Squatting is when a person finds an abandoned or vacant property and moves in without discussing it with the property owner. It sounds like breaking and entering – except sometimes it is legal.
Quick Facts for Illinois
- How to Get Rid of Squatters: Legal “disability” (where applicable), legal eviction
- Required Time of Occupation: 20 years of continuous possession
- Color of Title: Not required
- Property Taxes: Not required
Who is Considered a Squatter in Illinois?
A squatter is someone who is occupying an abandoned, foreclosed, or unoccupied residential building or area of land. They are there without lawful permission, and they do not rent or own the property. Even so, squatting in the United States is legal and happens more often than you’d expect.
Isn’t That Trespassing?
Squatting isn’t necessarily trespassing. Trespassing is a criminal offense, while squatting is usually a civil matter. Squatters can be treated like criminal trespassers if the landlord or property owner establishes that they are unwelcome.
Keep the following in mind:
- Squatters or trespassers may falsely claim that they have a right to be on the property. Sometimes, they can present false or fraudulent documents to the owners or law enforcement, but this is illegal.
- Squatters have rights, but if they don’t meet the requirements for adverse possession, they can be arrested as criminal trespassers.
- Many homeless people try to take advantage of squatter’s rights laws in order to gain ownership of a property without paying rent or mortgage.
There are exceptions to the rule:
- If a person beautifies an abandoned property (by planting flowers, cleaning up debris, or making other improvements), they might avoid prosecution for trespassing.
- If there is a legitimate emergency, a person who gains access to the property without permission can be exempt from trespassing.
- The property has to be unused in order for squatters to begin the process of an adverse possession claim.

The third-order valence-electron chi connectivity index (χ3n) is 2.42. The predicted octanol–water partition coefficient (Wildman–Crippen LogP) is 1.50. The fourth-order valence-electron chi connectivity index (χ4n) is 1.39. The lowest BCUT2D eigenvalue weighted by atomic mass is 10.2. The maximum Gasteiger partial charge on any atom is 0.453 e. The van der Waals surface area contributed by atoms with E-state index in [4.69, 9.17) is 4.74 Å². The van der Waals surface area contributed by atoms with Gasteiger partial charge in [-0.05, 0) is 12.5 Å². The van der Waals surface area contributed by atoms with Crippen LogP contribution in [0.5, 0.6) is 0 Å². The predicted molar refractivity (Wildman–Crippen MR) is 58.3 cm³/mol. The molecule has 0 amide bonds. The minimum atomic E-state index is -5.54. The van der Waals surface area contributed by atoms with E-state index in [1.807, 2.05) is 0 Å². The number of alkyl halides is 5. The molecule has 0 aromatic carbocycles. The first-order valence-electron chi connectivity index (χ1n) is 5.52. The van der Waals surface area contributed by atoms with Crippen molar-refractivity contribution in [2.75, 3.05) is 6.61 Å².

What About Holdover Tenants?
Holdover tenants, or tenants at sufferance, are tenants who do not leave the property when their lease has ended. In this situation, the tenant is responsible for continuing to pay rent at the existing rate and terms.
If the landlord chooses to accept this without admitting the legality of the occupancy, the tenant becomes a “tenant at will.” This means that they are on the property at the will of the landlord. They can be evicted at any time without notice.
However, if a holdover tenant does not leave after they receive a notice to quit (or move out), they will be subject to a lawsuit for unlawful detainer. A holdover tenant will not be able to claim adverse possession if they have already been told to leave. At this point, they are considered a criminal trespasser.
Understanding Adverse Possession in Illinois
A squatter may be able to claim rights to the property after a certain amount of time living there. In Illinois, it takes 20 years of continuous possession for a squatter to make an adverse possession claim (735 ILCS § 5/13-101 et seq). When a squatter makes an adverse possession claim, they can gain legal ownership of the property. At this point, the squatter is not a criminal trespasser and has lawful permission to remain on the property.
In the US, there are five distinct legal requirements that must be met by the squatter before an adverse possession claim can be made. The occupation must be:
- Open & Notorious
If these five elements are not fulfilled by the squatter, then they do not have grounds for adverse possession.
In Illinois, a squatter must also claim the sixth requirement, “color of title.” Let’s take a look at what each of these means.
Hostile doesn’t necessarily mean violent or dangerous. When it comes to adverse possession, hostile has three legal definitions.
- Simple occupations. Most states follow this rule, which details that the simple occupation of the land is ‘hostile’, as it goes against the interests of the property owner. The trespasser doesn’t have to know that the land belongs to someone else.
- Awareness of trespassing. This rule requires that the trespasser is aware that their occupation fo the property amounts to trespassing. They have to know that they have no legal right to the property.
- Good faith mistake. A few states follow this rule. This requires that the trespasser has made a good faith mistake in occupying the area. They may have an invalid or incorrect deed. They are using the property ‘in good faith’ and are unaware of the property’s legal status.
Actual Possession requires that the trespasser be physically present on the land and treat it as if they were an owner. If the trespasser has improved or beautified the property (as mentioned earlier), documentation of these efforts can prove actual possession.
Open & Notorious Possession
“Open & Notorious” means that it has to be obvious to anyone that the squatter is living on the property. Even a landowner who makes a reasonable effort to investigate should be able to tell. The squatter must not be trying to hide the fact that they are living there.